He interrupted his education after a semester to serve in the United States Army Air Corps during World War II. Landry was inspired to join the armed forces in honor of his brother Robert Landry, who had enlisted in the Army Air Corps after the attack on Pearl Harbor. While ferrying a B-17 over to England, Robert Landry's plane had gone down over the North Atlantic, close to Iceland. Several weeks passed before the Army was able to officially declare Robert Landry dead. Tom Landry began his basic training at Sheppard Field near Wichita Falls, Texas (now Sheppard AFB), and his preflight training at Kelly Field (now Kelly Field), located near San Antonio, Texas. Landry's first experience as a bomber was a tough one. A few minutes after takeoff, Landry noticed that the pilot seemed to be working furiously, causing him to realize that the plane's engine had died. Despite this experience, Landry was committed to flying. At the age of 19, Landry was transferred to Sioux City, Iowa, where he trained as a copilot for flying a B-17. In 1944, Landry got his orders, and from Sioux City he went to Liverpool, England, where he was assigned to the Eighth Air Force, 493rd Squadron in Ipswich. Landry earned his wings and a commission as a Second Lieutenant at Lubbock Army Air Field, and was assigned to the 493d Bombardment Group at RAF Debach, England, as a B-17 Flying Fortress bomber copilot in the 860th Bombardment Squadron. From November 1944 to April 1945, he completed a combat tour of 30 missions, and survived a crash landing in Belgium after his bomber ran out of fuel.
He returned to his studies at the University of Texas in the fall of 1946. On the football team, he played fullback and defensive back on the Texas Longhorns' bowl game winners on New Year's Day of 1948 and 1949. At UT, he was a member of the Texas Cowboys and Delta Kappa Epsilon fraternity (Omega Chi chapter). He received his bachelor's degree from UT in 1949. In 1952, he earned a master's degree in industrial engineering from the University of Houston.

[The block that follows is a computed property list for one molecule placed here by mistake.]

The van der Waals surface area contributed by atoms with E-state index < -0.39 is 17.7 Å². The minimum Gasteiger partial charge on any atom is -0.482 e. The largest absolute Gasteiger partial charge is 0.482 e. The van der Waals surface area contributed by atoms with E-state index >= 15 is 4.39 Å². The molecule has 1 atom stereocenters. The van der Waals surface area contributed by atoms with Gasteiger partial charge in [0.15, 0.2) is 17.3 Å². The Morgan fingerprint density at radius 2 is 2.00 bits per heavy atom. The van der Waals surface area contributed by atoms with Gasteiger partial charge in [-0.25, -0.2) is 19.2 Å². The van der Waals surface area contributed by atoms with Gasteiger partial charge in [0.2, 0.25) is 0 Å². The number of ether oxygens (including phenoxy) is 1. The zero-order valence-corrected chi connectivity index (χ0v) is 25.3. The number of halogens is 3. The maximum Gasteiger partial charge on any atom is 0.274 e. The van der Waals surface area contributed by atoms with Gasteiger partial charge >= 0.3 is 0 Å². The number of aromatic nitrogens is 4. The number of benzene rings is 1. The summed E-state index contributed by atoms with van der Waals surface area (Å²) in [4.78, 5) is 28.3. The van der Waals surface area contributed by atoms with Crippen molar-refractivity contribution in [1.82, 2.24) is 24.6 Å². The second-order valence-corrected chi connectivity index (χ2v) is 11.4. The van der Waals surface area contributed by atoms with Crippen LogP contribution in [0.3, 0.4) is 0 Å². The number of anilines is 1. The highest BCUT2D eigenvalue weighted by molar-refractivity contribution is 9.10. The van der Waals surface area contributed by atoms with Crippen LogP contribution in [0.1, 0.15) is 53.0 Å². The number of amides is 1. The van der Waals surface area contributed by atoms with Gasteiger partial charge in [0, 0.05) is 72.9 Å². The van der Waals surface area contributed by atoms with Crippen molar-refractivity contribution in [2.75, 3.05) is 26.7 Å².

Landry was selected in the 19th round (128th overall) of the 1948 AAFC Draft. He played one season in the All-America Football Conference for the New York Yankees, then moved in 1950 across town to the New York Giants.
Landry was also selected by the New York Giants in the 20th round (184th overall) of the 1947 NFL Draft.
After the 1949 season, the AAFC folded, and the Yankees were not among the teams absorbed by the NFL. The New York Giants exercised their territorial rights and selected Landry in a dispersal draft. Under the guidance of Giants head coach Steve Owen, Landry got his first taste of coaching. Instead of explaining the 6–1–4 defense to the players, Owen called Landry up to the front, and asked him to explain the defense to his teammates. Landry got up, and explained what the defense would do to counter the offense, and this became Landry's first coaching experience. The 1953 season would be a season to forget, with the lowest point coming in a 62–10 loss at the hands of the Cleveland Browns. This loss would ultimately cost Coach Owen his job, and would again have Landry pondering his future. In 1954, he was selected as an All-Pro. He played through the 1955 season, and acted as a player-assistant coach the last two years, 1954 through 1955, under the guidance of new Giants head coach Jim Lee Howell. Landry ended his playing career with 32 interceptions in only 80 games, which he returned for 404 yards and three touchdowns. He also recovered 10 fumbles (seven defensive), returning them for 67 yards and two touchdowns.
|Led the NFL|
|Led the AAFC|
- Special teams
|Year||Team||G||Punting||Kick returns||Punt returns|